Neil McKenzie almost ended up becoming that frustrating species of cricketer – the artist formerly referred to as the future captain of South Africa. Most cricketers harbour captaincy ambitions, and just before this Test Anil Kumble, in a moving and suitably serious speech, showed just how much it meant to him. But with McKenzie, who first played for South Africa as a 24-year-old, in 2000, the talk surrounding the captaincy overshadowed his batting.
To an extent this was to be expected, for he was captain of the South African Schools’ team, the under-19s, and thought of very highly at Gauteng where he was under the wing of Ken Rutherford, the former New Zealand captain. But McKenzie’s batting numbers did not make for great reading. When he was cut from the selectors’ plans in 2004, McKenzie averaged a little over 32 and had just two centuries from 65 innings.
While a four-year exile from international cricket would have driven most cricketers to distraction, McKenzie – already considered batty by many for his elaborate superstitions that included taping his bat to the ceiling the night before an innings and ensuring all toilet seats in the dressing room were up before he went out to bat – sorted himself out. He toned down on the exaggerated mannerisms and began piling on the runs in domestic cricket.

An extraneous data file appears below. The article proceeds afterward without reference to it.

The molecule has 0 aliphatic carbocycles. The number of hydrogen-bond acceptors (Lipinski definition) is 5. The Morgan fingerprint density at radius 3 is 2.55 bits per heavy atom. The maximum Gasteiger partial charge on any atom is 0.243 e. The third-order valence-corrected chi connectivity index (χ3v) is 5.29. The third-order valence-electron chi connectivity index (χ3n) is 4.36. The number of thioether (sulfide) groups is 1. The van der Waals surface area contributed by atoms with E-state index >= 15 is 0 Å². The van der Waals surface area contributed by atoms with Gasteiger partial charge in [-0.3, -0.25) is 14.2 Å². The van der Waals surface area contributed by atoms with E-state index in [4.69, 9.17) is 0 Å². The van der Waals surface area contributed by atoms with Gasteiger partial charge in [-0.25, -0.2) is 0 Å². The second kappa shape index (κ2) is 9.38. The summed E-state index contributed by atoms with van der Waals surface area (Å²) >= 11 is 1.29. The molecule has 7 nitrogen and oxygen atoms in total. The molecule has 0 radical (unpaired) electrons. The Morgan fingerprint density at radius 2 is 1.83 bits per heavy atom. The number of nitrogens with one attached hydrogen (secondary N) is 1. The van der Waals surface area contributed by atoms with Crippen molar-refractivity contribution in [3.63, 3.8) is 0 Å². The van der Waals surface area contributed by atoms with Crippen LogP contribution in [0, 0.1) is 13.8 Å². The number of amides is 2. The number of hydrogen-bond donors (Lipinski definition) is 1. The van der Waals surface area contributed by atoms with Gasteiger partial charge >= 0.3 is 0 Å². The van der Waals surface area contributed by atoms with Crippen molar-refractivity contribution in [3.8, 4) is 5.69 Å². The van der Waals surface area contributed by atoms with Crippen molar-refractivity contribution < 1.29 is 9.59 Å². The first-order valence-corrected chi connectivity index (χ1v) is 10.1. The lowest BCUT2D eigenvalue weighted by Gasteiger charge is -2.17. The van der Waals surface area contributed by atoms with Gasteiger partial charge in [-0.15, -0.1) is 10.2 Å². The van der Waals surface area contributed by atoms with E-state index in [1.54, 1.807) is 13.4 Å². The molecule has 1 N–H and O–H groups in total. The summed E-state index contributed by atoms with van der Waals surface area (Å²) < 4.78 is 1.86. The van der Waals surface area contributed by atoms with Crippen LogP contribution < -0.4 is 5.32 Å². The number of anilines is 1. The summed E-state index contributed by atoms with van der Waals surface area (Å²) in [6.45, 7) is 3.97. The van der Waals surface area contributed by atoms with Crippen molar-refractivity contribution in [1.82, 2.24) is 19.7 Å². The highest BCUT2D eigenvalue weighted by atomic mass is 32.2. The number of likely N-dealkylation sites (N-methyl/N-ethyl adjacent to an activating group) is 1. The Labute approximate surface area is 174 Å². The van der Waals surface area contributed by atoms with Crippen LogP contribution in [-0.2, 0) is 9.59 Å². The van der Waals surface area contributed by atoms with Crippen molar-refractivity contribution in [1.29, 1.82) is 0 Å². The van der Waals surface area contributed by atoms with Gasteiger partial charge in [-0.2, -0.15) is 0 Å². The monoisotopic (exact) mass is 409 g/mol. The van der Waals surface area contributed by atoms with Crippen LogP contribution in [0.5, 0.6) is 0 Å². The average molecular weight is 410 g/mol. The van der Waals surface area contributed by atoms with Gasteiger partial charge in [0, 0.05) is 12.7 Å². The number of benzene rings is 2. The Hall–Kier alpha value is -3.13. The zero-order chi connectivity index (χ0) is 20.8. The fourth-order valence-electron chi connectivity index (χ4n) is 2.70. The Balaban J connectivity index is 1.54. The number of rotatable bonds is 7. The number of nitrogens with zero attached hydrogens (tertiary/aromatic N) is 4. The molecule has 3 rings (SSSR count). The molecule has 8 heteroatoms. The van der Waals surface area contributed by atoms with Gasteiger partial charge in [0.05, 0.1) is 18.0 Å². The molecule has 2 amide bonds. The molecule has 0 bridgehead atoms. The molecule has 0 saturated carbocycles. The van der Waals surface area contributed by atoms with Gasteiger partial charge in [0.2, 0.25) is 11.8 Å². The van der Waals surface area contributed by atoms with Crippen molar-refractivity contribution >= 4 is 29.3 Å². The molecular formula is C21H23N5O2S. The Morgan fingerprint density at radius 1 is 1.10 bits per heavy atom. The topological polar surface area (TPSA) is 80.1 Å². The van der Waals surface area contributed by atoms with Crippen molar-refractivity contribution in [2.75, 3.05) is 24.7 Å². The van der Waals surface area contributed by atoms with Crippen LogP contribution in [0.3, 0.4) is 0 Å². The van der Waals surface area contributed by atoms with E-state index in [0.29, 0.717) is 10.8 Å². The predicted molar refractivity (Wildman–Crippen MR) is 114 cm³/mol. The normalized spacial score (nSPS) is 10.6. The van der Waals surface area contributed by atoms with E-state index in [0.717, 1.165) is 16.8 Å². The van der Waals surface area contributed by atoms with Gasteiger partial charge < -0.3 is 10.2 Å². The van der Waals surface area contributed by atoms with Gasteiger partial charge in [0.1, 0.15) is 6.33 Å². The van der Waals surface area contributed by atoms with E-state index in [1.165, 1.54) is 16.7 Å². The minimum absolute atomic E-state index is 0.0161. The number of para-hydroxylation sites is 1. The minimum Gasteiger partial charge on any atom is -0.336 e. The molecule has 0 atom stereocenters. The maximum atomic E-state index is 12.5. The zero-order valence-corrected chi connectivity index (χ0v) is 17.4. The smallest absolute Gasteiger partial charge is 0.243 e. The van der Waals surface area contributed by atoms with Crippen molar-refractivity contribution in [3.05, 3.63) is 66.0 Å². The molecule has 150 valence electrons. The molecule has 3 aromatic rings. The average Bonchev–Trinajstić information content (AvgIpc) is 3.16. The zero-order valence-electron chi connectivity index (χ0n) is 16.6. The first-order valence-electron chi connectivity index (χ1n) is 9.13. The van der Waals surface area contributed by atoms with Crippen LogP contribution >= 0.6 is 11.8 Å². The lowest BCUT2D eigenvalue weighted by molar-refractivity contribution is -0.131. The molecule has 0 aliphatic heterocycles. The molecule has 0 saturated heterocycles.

By 2008, when he scored at over 50, McKenzie had become regarded the best captain in the country, and with three tough series coming up, against India, Australia and England, circumstances for a recall became ripe.
Since his comeback, McKenzie has made up, scoring 226 in a world-record stand against the hapless Bangladeshis. But a century against India would have meant more.
“Test cricketers are really greedy guys. At the start of the day I would happily have taken 90,” said McKenzie at the end of the day’s play. “But it’s always never enough. I was happy to get runs but I’m very disappointed at having missed out on a Test hundred.”
Only recently, before he made his comeback, fast turning into a fairytale, McKenzie lamented the fact that South Africa had invested so much in him as a youngster, but by dropping him when he would have been peaking, had missed out on reaping the dividends. He empathised with Boeta Dippenaar and Jacques Rudolph, who suffered similar fates.
“Ask any of us when we would have preferred to be selected, at 22 or 32, and the answer will be the same,” he said in an interview. “Obviously you grow up and mature and you start understanding your game far better than you can when you’re in your early 20s.”